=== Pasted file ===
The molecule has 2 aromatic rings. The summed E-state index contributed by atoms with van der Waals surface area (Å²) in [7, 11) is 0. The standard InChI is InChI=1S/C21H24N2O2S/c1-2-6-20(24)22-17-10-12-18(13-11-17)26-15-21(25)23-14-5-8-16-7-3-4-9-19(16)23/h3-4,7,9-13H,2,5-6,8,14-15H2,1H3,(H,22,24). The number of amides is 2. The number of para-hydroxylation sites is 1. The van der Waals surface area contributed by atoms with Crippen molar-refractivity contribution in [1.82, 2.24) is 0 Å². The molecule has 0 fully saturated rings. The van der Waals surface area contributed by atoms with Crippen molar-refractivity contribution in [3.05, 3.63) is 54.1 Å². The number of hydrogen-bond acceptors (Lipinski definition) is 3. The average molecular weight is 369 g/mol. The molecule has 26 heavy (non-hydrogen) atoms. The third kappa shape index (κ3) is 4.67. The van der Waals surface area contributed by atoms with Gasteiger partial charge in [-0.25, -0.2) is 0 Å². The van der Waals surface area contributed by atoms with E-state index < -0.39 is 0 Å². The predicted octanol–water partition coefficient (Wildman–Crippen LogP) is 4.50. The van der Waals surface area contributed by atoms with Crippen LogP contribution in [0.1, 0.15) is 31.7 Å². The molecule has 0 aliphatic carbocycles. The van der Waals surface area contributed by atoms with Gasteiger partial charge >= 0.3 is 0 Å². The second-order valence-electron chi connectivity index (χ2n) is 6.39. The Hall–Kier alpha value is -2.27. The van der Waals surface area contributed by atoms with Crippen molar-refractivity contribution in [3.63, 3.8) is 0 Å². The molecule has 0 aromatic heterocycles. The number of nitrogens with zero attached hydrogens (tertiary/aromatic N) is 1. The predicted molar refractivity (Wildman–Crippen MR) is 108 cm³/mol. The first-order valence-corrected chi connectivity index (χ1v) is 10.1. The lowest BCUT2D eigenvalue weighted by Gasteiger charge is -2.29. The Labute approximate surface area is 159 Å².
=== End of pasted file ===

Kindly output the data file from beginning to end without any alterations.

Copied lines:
The molecule has 2 aromatic rings. The summed E-state index contributed by atoms with van der Waals surface area (Å²) in [7, 11) is 0. The standard InChI is InChI=1S/C21H24N2O2S/c1-2-6-20(24)22-17-10-12-18(13-11-17)26-15-21(25)23-14-5-8-16-7-3-4-9-19(16)23/h3-4,7,9-13H,2,5-6,8,14-15H2,1H3,(H,22,24). The number of amides is 2. The number of para-hydroxylation sites is 1. The van der Waals surface area contributed by atoms with Crippen molar-refractivity contribution in [1.82, 2.24) is 0 Å². The molecule has 0 fully saturated rings. The van der Waals surface area contributed by atoms with Crippen molar-refractivity contribution in [3.05, 3.63) is 54.1 Å². The number of hydrogen-bond acceptors (Lipinski definition) is 3. The average molecular weight is 369 g/mol. The molecule has 26 heavy (non-hydrogen) atoms. The third kappa shape index (κ3) is 4.67. The van der Waals surface area contributed by atoms with Gasteiger partial charge in [-0.25, -0.2) is 0 Å². The van der Waals surface area contributed by atoms with E-state index < -0.39 is 0 Å². The predicted octanol–water partition coefficient (Wildman–Crippen LogP) is 4.50. The van der Waals surface area contributed by atoms with Crippen LogP contribution in [0.1, 0.15) is 31.7 Å². The molecule has 0 aliphatic carbocycles. The van der Waals surface area contributed by atoms with Gasteiger partial charge >= 0.3 is 0 Å². The second-order valence-electron chi connectivity index (χ2n) is 6.39. The Hall–Kier alpha value is -2.27. The van der Waals surface area contributed by atoms with Crippen molar-refractivity contribution in [3.63, 3.8) is 0 Å². The molecule has 0 aromatic heterocycles. The number of nitrogens with zero attached hydrogens (tertiary/aromatic N) is 1. The predicted molar refractivity (Wildman–Crippen MR) is 108 cm³/mol. The first-order valence-corrected chi connectivity index (χ1v) is 10.1. The lowest BCUT2D eigenvalue weighted by Gasteiger charge is -2.29. The Labute approximate surface area is 159 Å².